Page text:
• Fermented vegetables (kimchi, sauerkraut, carrots, green beans, beets, lacto-fermented pickles, traditional cured Greek olives)
  • Fermented soybeans (miso, natto, tempeh)
  • Cultured dairy products (buttermilk, yogurt, kefir, cheese)
  • Cultured non-dairy products (yogurts and kefirs made from organic soy, coconut, etc.)
  • Fermented grains and beans (lacto-fermented lentils, chickpea, miso, etc.)
  • Fermented beverages (kefirs and kombuchas)
  • Fermented condiments (raw apple cider vinegar) [7]

In the meantime, refrain from processed foods, synthetic sweeteners, dairy products, trans fats, alcohol and grains containing gluten. [8] One of the possible reasons for digestive issues is inflammation triggered by consumption of these, even if they have had no prior adverse effects on you. Instead, add colorful, plant-based types of food like broccoli, kale, artichokes and fruits like banana and blueberries may replenish your intestinal microbiota in as early as 24 hours [9].

As new and exciting studies in functional medicine are emerging, there is more to be explored in how every intricate system in the body is interconnected. The condition of your gut may very well be the first step to overall health. However, if you are manifesting the aforementioned symptoms and they show no signs of alleviating, your gut is definitely telling you something. Another underlying—and perhaps more serious—health issue needs to be addressed. It is always advisable to consult your doctor for a more definitive diagnosis, or a licensed nutritionist for customised meal plans that would suit your nutritional needs and daily lifestyle.

by Catherine Domingo Ong
Catherine is a writer whose guilty pleasure is lounging in a peaceful location with a good book (or several) and a latte at hand.

[1] “Probiotics Found to Help Your Gut's Immune System”, https://articles.mercola.com/sites/articles/archive/2008/07/05/probiotics-found-to-help-your-gut-s-immune-system.aspx
[2] “7 Signs Your Gut Bacteria Are Out of Whack” by Corey Pemberton, https://blog.paleohacks.com/7-signs-your-gut-bacteria-are-out-of-whack/
[3] “10 Signs You Have An Unhealthy Gut + How To Heal It” by Dr. Amy Myers, https://www.mindbodygreen.com/0-14510/10-signs-you-have-an-unhealthy-gut-how-to-heal-it.html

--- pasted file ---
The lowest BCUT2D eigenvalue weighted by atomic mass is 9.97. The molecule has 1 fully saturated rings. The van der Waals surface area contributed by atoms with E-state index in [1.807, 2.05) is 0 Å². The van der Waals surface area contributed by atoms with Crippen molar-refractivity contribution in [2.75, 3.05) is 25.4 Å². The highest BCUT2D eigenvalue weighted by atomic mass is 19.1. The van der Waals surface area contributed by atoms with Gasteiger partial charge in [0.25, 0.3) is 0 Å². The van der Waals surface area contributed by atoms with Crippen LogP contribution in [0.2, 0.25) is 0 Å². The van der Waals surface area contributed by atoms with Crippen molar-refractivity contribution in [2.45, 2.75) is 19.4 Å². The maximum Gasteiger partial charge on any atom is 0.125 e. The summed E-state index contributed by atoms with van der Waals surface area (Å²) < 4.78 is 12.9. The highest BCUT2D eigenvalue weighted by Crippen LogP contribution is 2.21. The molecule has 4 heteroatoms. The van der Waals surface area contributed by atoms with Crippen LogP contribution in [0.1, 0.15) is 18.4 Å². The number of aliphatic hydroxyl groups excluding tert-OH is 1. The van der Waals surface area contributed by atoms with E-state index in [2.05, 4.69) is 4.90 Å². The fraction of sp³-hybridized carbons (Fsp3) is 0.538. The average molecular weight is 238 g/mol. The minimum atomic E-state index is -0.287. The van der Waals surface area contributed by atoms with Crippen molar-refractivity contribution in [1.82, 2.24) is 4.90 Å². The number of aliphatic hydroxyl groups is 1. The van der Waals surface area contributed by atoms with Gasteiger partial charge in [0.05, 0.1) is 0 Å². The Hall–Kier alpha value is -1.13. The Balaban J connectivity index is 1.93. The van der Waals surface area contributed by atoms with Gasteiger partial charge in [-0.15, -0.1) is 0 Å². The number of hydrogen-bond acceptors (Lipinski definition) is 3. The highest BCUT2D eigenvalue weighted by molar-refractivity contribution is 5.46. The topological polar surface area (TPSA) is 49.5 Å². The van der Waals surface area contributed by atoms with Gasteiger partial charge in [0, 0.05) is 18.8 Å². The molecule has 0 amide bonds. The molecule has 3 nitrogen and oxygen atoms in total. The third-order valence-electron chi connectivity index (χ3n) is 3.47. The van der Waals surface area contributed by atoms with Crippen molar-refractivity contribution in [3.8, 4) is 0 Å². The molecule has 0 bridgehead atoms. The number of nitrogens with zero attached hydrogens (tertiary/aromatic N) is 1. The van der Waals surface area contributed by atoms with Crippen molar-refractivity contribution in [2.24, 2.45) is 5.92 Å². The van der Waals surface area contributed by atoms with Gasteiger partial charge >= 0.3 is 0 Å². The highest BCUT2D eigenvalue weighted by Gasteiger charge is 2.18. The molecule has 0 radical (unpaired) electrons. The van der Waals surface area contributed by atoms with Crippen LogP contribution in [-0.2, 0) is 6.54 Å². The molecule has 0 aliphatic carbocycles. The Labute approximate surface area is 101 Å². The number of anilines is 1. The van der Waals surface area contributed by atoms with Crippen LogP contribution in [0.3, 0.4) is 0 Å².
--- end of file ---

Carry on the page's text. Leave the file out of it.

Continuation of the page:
[4] “Structure and functions of the gut microbiome” by S. Panda, F. Guarner and C. Manichanh, https://www.ncbi.nlm.nih.gov/pubmed/25022563
[5] “Probiotics: Effects on Immunity 1, 2, 3” by Erika Isolauri, Yelda Sütas, Pasi Kankaanpää, Heikki Arvilommi, and Seppo Salminen, Am. J. Clin. Nutr., February 2001, vol. 73 no. 2 444s-450s. https://ajcn.nutrition.org/content/73/2/444s.full
[6] History of Yakult, https://yakult.com.sg/yakult-history/
[7] “26 Best Foods for a Healthier, Happier Gut” by Joseph Hooper, https://www.prevention.com/weight-loss/diets/best-foods-healthy-gut-bacteria

[8] “Top 12 Foods that Cause Inflammation” by Michelle Schoffro Cook, https://www.care2.com/greenliving/top-12-foods-that-cause-inflammation.html
[9] “Seven Foods to Supercharge Your Gut Bacteria” by Meghan Jardine, https://www.pcrm.org/media/online/sept2014/seven-foods-to-supercharge-your-gut-bacteria

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Obesity / Outlook for 2018
Searching for the fountain of youth
Women in Science - Making a difference
Digestive health / Intellectual property
Asthma / Dental health
Oncology / Biotech landscape in APAC
Water management / Vaccination
Regenerative medicine / Biotech start ups
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Bones / Breast cancer